Breach, Compliance Management

Experian, T-Mobile reach settlements with 40 states over past data breaches 

A coalition of 40 U.S. state attorneys general has reached separate settlements with Experian and T-Mobile totaling over $16 million following data breaches in 2012 and 2015 that compromised the personal information of millions of consumers nationwide.  (Image credit: Martine Hamilton Knight via Creative Commons Zero and Wikimedia)

A coalition of 40 U.S. state attorneys general has reached separate settlements with Experian and T-Mobile totaling over $16 million following data breaches in 2012 and 2015 that compromised the personal information of millions of consumers nationwide.  

According to the terms of the settlements, Experian, one of the big-three credit reporting agencies, will bear a $13.67 million fine for security incidents in 2012 and 2015. T-Mobile will pay $2.43 million for the settlement in connection with the 2015 Experian breach. Both companies have agreed to take steps to improve their security measures.  

In 2012, a data breach at Experian was revealed following the U.S. Secret Service’s alert that one of the customers at Experian-owned company Court Ventures was an identity thief who posed as a private investigator and obtained consumers’ sensitive personal information. The individual has since pleaded guilty to wire fraud, identity fraud, access device, and computer fraud and abuse, among other charges.  

Experian did not notify affected consumers of the incident.  

In 2015, Experian reported another data breach. This time, the hacker compromised a part of Experian’s network where its client, T-Mobile, stored its customer information. The attack affected over 15 million T-Mobile customers who submitted credit applications with the telecommunications company between September 2013 and September 2015.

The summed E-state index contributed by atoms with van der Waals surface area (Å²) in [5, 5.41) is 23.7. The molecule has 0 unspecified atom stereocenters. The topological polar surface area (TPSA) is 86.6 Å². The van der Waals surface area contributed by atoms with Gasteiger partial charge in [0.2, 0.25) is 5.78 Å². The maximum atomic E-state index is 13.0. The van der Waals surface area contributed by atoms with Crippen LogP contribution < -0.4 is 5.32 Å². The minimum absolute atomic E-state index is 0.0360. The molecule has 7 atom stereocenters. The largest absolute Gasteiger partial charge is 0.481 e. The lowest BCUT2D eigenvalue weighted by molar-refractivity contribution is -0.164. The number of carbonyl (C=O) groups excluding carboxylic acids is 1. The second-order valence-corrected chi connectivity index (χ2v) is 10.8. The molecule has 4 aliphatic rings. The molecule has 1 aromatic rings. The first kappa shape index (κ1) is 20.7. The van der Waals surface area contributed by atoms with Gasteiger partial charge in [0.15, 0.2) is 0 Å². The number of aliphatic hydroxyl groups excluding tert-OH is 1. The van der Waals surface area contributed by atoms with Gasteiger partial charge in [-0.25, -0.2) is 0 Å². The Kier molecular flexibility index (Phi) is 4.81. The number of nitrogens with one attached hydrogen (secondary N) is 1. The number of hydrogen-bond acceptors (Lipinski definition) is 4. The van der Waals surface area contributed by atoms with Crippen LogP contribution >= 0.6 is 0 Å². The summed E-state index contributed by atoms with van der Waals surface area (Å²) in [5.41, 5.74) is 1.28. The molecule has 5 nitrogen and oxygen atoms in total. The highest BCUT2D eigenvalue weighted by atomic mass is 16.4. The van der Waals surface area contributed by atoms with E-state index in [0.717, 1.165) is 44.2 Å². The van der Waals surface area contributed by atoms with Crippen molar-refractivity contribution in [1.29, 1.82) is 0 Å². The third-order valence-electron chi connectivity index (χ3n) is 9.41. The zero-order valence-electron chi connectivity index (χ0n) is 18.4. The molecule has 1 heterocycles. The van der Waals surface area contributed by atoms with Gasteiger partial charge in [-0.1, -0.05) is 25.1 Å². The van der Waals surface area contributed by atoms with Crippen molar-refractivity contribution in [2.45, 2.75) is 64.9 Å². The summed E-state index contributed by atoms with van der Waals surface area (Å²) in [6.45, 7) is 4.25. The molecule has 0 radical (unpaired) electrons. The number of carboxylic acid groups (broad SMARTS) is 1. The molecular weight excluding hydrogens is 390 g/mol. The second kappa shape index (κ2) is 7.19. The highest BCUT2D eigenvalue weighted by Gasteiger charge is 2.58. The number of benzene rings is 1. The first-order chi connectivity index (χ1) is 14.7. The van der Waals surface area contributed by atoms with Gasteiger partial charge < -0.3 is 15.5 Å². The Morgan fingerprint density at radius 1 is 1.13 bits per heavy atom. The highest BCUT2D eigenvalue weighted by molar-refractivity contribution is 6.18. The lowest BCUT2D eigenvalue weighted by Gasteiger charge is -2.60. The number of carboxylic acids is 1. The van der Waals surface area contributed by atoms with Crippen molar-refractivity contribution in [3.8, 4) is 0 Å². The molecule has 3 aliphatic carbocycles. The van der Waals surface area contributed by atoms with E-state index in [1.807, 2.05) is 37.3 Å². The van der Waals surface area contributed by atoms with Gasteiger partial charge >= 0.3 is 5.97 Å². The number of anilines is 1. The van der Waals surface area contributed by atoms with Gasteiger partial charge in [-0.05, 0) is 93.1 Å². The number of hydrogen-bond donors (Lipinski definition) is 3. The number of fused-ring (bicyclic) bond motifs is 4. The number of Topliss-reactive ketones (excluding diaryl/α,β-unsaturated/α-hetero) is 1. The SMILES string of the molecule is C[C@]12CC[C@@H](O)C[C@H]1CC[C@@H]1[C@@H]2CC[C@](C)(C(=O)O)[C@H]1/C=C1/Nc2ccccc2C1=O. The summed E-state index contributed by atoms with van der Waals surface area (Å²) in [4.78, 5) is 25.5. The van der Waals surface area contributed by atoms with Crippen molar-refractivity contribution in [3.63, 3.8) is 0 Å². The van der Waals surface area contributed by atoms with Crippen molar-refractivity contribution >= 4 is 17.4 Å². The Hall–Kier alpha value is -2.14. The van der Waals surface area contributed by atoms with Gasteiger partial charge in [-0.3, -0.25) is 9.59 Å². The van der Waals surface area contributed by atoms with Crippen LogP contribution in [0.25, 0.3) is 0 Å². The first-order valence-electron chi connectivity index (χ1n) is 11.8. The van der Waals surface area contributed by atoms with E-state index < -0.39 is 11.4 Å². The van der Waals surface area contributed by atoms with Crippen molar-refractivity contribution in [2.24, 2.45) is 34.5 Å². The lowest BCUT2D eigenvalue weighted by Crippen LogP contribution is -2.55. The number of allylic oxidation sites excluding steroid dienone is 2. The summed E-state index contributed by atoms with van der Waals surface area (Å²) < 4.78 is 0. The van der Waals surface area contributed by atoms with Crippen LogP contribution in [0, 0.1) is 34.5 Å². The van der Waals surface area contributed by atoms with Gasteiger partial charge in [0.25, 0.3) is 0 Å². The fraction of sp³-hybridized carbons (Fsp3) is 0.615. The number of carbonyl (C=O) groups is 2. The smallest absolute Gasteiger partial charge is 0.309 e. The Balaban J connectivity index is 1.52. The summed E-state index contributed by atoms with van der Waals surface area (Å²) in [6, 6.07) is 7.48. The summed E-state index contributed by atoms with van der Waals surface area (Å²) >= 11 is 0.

In this case, T-Mobile and Experian notified customers after the breach, with Experian providing two-year credit monitoring services to consumers following the attack.  

Monday’s settlement resolves the allegations that Experian’s security measures violated state consumer protection laws and breach notification laws. Under terms of the Experian settlements, the company is required to improve security practices, including releasing a comprehensive data breach notification plan and developing an identity theft prevention program to spot potential red flags in customers’ accounts.  

In addition, Experian is required to provide an additional five-years of free credit monitoring services to affected consumers on top of the two-year services it previously offered following the 2015 breach.  

In the separate $2.43 million settlement with T-Mobile, the telecommunications company agreed to improve its vendor management oversight, such as listing specific security requirements in its contracts.

Despite the required efforts to address the threat landscape, both companies have experienced breaches after the 2015 incident.  

In 2020, Experian disclosed the data breach in which they handed over their South African customers’ personal information to a fraudulent client. The incident affected around 24 million individuals and 793,000 local businesses.  

Last year, T-Mobile was hit again, with 77 million customers’ personal information being compromised. The company agreed to pay $350 million for the settlement and spend an additional $150 million to upgrade the security system. 

Menghan Xiao

Menghan Xiao is a cybersecurity reporter at SC Media, covering software supply chain security, workforce/business, and threat intelligence. Before SC Media, Xiao studied journalism at Northwestern University, where she received a merit-based scholarship from Medill and Jack Modzelewski Scholarship Fund.

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